Serbo-Croatian (Bosnian/Croatian/Serbian) 101-102 On-line




Dear Student,


Welcome to the wonderful world of three cultures divided by a common language. Learning a foreign language is a demanding yet highly rewarding enterprise. You are asked to devote a considerable amount of time to this course. In return you will be able join three very interesting cultures, Bosniac, Croatian, and Serbian, and be able to communicate with the peoples representing these cultures. As someone who has learned over a dozen foreign languages, and who has lived in five different countries, I cannot emphasize enough how rewarding the command of a foreign language and culture can be. In this syllabus you will find more detailed information about this course, as well as your and my role in it. Please read it in its entirety.


All the best,


Danko Šipka (click on my name to hear its pronunciation)



Basic Course Information


Where: use your ASU ID as the password (chat and other resources are linked from this web space).

Additional materials are located at, use vlado as the userid and your ASU id as the password.


When: Whenever you want, except for telephone and chat room conversations which should be arranged in e-mail correspondence with the instructor.


Instructor: (responds to e-mails within several hours 24/7)


Phone: 480-965-7705 (e-mail the instructor to arrange the conversation time)



About the Instructor


Education: Ph.D. Psychology, Institute of Psychology of the Polish Academy of Sciences; Ph.D., Linguistics, University of Belgrade; M.A., Russian, Adam Mickiewicz University, Poland


Affiliation: Research associate professor and acting director of the Arizona State University Critical Languages Institute. Dr. Šipka has taught Serbo-Croatian in the ASU CLI for several years and was appointed to the ASU faculty in 2002. Prior to his ASU appointment he served as associate professor of Slavic languages at the University of Poznan (Poland) and senior linguist at Multilingual Research and Management (MRM/McNeil Technologies), Rockville, MD.  He has served as consultant to Translation Experts Ltd., London, Multilingual Solution, Microsoft Corporation, and the New Mexico State University Computing Research Laboratory. 


Research and publications: Dr. Šipka’s major fields of interest include Slavic morphology, cross-linguistic lexicology, lexical relations, political psychology, psycholinguistics, and Polish-Serbo-Croatian contrastive studies.  He is a leading expert in machine translation, and the development of e-learning modules for LCTLs.  His numerous publications include the recent volumes, A Bibliography of Serbo-Croatian Dictionaries: Serbian, Croatian, and Bosnian Muslim (2000), Serbo-Croatian-English Colloquial Dictionary (2000), A Dictionary of New Bosnian, Croatian, and Serbian Words (2002). He has published over one hundred papers and reviews. Numerous e-learning resources are available at his Web page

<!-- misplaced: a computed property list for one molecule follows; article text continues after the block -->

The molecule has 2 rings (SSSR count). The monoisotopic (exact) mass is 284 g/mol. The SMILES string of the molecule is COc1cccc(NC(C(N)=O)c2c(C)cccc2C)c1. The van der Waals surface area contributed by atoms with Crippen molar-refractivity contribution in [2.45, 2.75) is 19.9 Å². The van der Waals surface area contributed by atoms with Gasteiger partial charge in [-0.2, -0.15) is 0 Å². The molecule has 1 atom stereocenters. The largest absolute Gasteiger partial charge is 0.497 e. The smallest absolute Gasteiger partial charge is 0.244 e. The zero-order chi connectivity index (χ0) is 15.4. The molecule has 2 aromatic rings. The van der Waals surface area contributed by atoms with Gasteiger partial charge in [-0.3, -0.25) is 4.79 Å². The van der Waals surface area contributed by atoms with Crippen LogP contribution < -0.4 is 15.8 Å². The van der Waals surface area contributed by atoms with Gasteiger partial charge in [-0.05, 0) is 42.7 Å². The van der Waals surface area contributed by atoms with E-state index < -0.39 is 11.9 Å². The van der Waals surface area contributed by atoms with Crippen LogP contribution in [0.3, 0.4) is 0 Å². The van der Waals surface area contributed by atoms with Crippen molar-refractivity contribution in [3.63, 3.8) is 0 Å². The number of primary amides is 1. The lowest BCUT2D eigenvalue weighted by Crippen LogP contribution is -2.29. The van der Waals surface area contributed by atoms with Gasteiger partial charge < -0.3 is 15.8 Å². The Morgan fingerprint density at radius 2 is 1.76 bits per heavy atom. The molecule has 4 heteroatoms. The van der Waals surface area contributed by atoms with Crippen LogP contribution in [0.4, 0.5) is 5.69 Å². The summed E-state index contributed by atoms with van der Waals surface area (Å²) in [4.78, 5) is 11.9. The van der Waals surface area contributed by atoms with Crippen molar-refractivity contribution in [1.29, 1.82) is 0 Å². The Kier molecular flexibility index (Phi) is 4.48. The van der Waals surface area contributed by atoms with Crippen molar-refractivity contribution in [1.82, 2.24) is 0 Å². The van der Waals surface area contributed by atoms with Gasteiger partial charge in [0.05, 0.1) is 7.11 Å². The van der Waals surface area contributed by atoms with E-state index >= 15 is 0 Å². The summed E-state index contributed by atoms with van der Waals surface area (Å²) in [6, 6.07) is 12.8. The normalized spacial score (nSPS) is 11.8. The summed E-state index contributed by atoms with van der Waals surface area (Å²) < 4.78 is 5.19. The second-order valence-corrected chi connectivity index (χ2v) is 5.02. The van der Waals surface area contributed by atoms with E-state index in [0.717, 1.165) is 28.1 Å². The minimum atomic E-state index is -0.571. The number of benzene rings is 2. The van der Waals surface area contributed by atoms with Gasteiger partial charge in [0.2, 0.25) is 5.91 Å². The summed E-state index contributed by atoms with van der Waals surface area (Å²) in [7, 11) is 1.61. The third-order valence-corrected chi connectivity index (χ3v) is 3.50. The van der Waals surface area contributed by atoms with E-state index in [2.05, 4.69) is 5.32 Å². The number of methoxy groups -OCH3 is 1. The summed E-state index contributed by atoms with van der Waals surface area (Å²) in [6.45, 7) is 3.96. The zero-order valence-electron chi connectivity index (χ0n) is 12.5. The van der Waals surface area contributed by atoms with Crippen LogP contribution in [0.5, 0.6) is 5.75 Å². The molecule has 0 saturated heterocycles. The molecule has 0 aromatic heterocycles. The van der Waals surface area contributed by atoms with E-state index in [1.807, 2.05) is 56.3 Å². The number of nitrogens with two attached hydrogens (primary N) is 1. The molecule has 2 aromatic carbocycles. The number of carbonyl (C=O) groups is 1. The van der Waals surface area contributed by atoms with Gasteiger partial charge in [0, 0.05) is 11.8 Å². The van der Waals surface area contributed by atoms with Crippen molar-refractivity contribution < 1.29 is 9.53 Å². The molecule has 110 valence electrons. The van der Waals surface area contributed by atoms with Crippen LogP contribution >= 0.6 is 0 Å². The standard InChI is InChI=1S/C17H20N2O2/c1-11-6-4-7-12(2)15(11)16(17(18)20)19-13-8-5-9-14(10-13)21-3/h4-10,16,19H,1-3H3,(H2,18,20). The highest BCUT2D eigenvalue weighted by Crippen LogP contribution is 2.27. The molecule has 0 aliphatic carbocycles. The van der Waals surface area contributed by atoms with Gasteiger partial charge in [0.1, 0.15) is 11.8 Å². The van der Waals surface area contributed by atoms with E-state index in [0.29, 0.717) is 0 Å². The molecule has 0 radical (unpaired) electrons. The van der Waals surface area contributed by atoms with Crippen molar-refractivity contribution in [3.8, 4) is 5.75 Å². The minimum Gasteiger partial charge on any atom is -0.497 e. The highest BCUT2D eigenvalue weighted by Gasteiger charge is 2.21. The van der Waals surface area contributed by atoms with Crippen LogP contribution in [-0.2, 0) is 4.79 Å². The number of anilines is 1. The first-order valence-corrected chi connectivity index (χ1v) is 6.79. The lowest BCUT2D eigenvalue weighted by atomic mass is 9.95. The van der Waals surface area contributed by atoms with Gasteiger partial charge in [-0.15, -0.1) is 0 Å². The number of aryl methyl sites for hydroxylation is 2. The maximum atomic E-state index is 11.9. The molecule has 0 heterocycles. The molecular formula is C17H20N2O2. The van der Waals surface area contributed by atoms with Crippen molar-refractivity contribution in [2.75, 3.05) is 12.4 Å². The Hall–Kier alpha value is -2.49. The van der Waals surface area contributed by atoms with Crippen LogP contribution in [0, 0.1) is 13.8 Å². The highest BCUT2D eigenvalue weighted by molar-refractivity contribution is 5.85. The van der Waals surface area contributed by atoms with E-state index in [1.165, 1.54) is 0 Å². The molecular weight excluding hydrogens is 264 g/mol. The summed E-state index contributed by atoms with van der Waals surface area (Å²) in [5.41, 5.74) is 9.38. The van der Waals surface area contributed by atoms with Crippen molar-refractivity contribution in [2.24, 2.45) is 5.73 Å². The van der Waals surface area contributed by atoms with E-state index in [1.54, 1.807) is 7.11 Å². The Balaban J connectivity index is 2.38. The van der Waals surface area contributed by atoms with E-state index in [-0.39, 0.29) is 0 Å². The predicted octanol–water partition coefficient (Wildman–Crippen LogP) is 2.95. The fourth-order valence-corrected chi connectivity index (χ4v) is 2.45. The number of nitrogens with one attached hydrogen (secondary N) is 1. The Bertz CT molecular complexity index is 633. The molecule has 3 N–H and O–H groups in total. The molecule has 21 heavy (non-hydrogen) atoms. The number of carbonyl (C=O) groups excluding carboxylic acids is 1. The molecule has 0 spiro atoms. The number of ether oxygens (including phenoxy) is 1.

Teaching: Dr. Šipka currently teaches Computational Linguistics of Slavic Languages and History of Slavic Languages at ASU. He regularly teaches Serbo-Croatian at all levels, as well as general Slavic courses such as MA Seminar in contrastive Slavic studies, Psycholinguistics of Slavic languages, etc. Occasional teaching assignments include courses such as Russian Conversation and Composition, team-taught at the ASU in the fall of 2002.





This is an introductory course and thus open to everybody. You need to be able to run several programs (see for more information).



Required Texts and Resources


All materials are supplied at the aforementioned Websites (see "Basic course information above").



Background and Purpose of the Course


This course will empower you with an introductory-level command of Serbo-Croatian (Bosnian/Croatian/Serbian) and give you a fist look into the three cultures of the West Balkans (Bosniac, Croatian, Serbian). This course, either on its own or in conjunction with the intermediate-level course, will satisfy the foreign language graduation requirement at those universities and their respective colleges which enforce this requirement. Needless to say, knowledge of a less commonly taught foreign language brings about numerous other benefits, such as broadening one’s horizons, adding an employable skill (especially in the government intelligence, diplomatic, and trade communities), etc.



Learning Outcomes - Course Goals and Objectives


Students are expected to acquire level 1+ in reading (limited working proficiency, with other skills exceeding level 1) language skills as defined by the US Interagency Language Roundtable (ILR). This level of proficiency corresponds to the high intermediate level as defined by the American Council on the Teaching of Foreign Languages (ACTFL). This assumes the following skills:



Sufficient comprehension to understand short conversations about all survival needs and limited social demands. Developing flexibility evident in understanding into a range of circumstances beyond immediate survival needs. Shows spontaneity in understanding by speed, although consistency of understanding uneven. Limited vocabulary range necessitates repetition for understanding. Understands more common time forms and most question forms, some word order patterns, but miscommunication still occurs with more complex patterns. Cannot sustain understanding of coherent structures in longer utterances or in unfamiliar situations. Understanding of descriptions and the giving of precise information is limited. Aware of basic cohesive features; e.g., pronouns, verb inflections, but many are unreliably understood, especially if less immediate in reference. Understanding is largely limited to a series of short, discrete utterances. Still has to ask for utterances to be repeated. Some ability to understand the facts.